Wednesday 5 December 2018

Shoe polish

- you know what I mean?
It's that sticky sort of stuff you dab a brush into and then all over your shoes and then, supposedly, rub it up to a nice shine.
When I was a very young kitten it was the Senior Cat's job to clean all the household shoes. He would line them up each morning and go down the line in order of size and then send us off to practice the complex business of tying our laces.
As we grew older it became my job and then my brother's job to clean the shoes. All our "school" shoes were heavy "lace up" or "Oxford" type shoes. They were called "Pathfinder" and made by Clarks. My sisters and I had brown. My brother had black. We all wanted the sort of shoes that had t-bars and that you only needed to buckle up but my mother did not like those. I never found out why. The only "proper" shoes we had were those heavy lace up shoes. My sisters and I  envied the other girls who had black patent leather shoes (with a single strap) to wear on Sundays and white sandals to wear out of school.
We also had what would now be called "sneakers" for around home in the summer. We called them "sand shoes". Mine were passed on by a mother whose daughter was "delicate" and who never moved far. Those sand shoes were barely worn by her. I put holes in the toes very rapidly. Because of my propensity to kick the toes out of all footwear I don't think I had a new pair of sand shoes until I reached the second year of the secondary school. Those sand shoes were cleaned with a sort of white, chalky liquid. Cleaning them was a waste of time but of course our parents didn't think  like that. 
Over the years, as a little more money came into the house, we eventually had "school shoes" and "best shoes" and "sand shoes". My siblings had "thongs" (flip-flops) too. They were cheap and lasted an entire summer.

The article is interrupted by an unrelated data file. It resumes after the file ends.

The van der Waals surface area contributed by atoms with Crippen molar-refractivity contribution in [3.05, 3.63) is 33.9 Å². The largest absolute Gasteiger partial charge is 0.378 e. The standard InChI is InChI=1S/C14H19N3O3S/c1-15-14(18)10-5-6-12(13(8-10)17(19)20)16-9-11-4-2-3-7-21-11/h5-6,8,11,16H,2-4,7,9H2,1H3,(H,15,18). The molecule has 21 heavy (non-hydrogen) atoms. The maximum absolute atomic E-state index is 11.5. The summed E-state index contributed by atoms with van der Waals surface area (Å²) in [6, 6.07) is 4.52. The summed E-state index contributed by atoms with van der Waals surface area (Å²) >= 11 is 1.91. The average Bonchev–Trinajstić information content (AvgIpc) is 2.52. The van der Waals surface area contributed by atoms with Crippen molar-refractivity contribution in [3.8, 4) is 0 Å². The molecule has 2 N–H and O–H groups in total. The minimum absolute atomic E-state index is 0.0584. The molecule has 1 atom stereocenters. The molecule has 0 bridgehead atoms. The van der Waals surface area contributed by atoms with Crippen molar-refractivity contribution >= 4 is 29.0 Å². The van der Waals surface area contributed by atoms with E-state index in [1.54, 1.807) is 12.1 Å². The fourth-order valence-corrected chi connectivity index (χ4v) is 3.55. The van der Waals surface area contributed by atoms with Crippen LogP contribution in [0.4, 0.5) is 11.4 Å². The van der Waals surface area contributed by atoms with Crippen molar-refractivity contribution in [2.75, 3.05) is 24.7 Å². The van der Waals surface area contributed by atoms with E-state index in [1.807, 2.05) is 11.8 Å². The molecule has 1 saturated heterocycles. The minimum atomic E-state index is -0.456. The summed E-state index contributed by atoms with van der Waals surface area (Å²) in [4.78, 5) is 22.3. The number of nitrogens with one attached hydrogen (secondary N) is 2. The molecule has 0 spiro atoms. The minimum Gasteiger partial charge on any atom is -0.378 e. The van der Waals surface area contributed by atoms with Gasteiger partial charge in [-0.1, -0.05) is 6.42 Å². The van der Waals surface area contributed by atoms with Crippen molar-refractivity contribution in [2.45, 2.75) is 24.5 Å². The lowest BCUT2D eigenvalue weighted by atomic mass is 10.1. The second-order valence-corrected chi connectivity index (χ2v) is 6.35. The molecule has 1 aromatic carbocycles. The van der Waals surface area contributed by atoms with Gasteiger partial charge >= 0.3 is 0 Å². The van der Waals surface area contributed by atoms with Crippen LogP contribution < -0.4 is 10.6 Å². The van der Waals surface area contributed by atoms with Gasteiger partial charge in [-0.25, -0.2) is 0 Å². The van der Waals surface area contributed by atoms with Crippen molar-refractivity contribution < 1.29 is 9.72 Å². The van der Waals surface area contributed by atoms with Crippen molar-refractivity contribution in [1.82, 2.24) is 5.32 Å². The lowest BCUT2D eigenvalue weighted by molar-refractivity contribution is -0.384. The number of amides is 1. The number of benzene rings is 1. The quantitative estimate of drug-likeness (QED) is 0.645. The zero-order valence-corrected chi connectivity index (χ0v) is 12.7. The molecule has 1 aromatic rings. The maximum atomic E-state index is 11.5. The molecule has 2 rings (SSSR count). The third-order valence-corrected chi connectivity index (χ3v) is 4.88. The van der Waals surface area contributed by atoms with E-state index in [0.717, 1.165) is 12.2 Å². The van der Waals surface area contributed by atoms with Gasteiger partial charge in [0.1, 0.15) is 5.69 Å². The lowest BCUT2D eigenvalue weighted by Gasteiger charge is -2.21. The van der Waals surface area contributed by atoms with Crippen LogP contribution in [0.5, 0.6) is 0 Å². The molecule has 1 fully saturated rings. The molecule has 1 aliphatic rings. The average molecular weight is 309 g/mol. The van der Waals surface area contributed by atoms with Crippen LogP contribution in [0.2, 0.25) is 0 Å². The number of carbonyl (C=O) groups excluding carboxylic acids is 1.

Shoe fashions changed and there was "light tan" and "dark tan" as well as "black" polish in the cupboard.  I can remember we eventually had a tin of "navy" in the cupboard. Oh, we had to  buy a new brush for that tin! The odd thing is that I cannot remember who had navy shoes. It must have been my mother but I cannot remember her shoes at all. I know exactly what my father wore. I know exactly what my siblings and I wore.
Yes, there was a limited range of shoes available - far more so than now. And yes, we were short of money - although not quite as short as my mother made us believe. She simply didn't see the need for us to wear anything else.
Yesterday I went to a "boot maker". He has a tiny little shop in a side street between two halves of a local shopping centre. I needed shoe polish,  blue shoe polish. I was told he had some. Yes, he did. He had  pale blue, mid blue, dark blue, navy, dark red, bright red, tartan green, khaki green, grey and more. He had the sort you brush on and the sort you sponge on. He had other cleaning materials too. I looked. I picked up the right sort of blue. He approved. I paid for it.
The polish was, as such things go, expensive. But these are my summer shoes. They are not brown. They are not lace up. They are blue. They are t-bar in design. But, they don't have a buckle - they have velcro fastenings. Hmmm....that may be even better.
I doubt my mother would approve but I like them.


Jodiebodie said...
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Jodiebodie said...

It's good to know there are still good shoemakers around. I remember having to polish my black school shoes every Sunday evening ready for a new school week on Monday.
Good for you - having those coveted T-bar style shoes and in a fun colour at last. That says 'happiness' to me.